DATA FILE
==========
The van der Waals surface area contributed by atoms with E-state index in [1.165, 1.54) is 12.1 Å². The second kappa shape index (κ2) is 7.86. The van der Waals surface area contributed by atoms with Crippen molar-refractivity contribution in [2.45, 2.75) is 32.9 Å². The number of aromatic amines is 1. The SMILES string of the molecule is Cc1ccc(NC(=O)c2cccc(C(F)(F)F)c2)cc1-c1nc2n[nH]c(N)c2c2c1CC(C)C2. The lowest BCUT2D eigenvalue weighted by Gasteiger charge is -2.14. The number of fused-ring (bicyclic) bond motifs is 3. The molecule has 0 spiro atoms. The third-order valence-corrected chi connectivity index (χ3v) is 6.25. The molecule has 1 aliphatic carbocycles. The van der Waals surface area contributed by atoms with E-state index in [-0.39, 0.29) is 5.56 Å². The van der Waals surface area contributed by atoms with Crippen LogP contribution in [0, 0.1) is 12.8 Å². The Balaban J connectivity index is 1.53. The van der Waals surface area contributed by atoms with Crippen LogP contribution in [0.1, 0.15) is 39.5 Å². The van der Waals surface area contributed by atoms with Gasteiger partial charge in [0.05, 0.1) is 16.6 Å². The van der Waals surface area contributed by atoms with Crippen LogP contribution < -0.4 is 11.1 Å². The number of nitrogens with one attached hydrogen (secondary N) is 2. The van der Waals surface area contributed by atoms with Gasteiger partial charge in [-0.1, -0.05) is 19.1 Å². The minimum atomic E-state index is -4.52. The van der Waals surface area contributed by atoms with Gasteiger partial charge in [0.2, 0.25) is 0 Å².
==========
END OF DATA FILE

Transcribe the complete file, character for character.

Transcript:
The van der Waals surface area contributed by atoms with E-state index in [1.165, 1.54) is 12.1 Å². The second kappa shape index (κ2) is 7.86. The van der Waals surface area contributed by atoms with Crippen molar-refractivity contribution in [2.45, 2.75) is 32.9 Å². The number of aromatic amines is 1. The SMILES string of the molecule is Cc1ccc(NC(=O)c2cccc(C(F)(F)F)c2)cc1-c1nc2n[nH]c(N)c2c2c1CC(C)C2. The lowest BCUT2D eigenvalue weighted by Gasteiger charge is -2.14. The number of fused-ring (bicyclic) bond motifs is 3. The molecule has 0 spiro atoms. The third-order valence-corrected chi connectivity index (χ3v) is 6.25. The molecule has 1 aliphatic carbocycles. The van der Waals surface area contributed by atoms with E-state index in [-0.39, 0.29) is 5.56 Å². The van der Waals surface area contributed by atoms with Crippen LogP contribution in [0, 0.1) is 12.8 Å². The Balaban J connectivity index is 1.53. The van der Waals surface area contributed by atoms with Crippen LogP contribution in [0.1, 0.15) is 39.5 Å². The van der Waals surface area contributed by atoms with Gasteiger partial charge in [0.05, 0.1) is 16.6 Å². The van der Waals surface area contributed by atoms with Crippen LogP contribution < -0.4 is 11.1 Å². The number of nitrogens with one attached hydrogen (secondary N) is 2. The van der Waals surface area contributed by atoms with Gasteiger partial charge in [-0.1, -0.05) is 19.1 Å². The minimum atomic E-state index is -4.52. The van der Waals surface area contributed by atoms with Gasteiger partial charge in [0.2, 0.25) is 0 Å².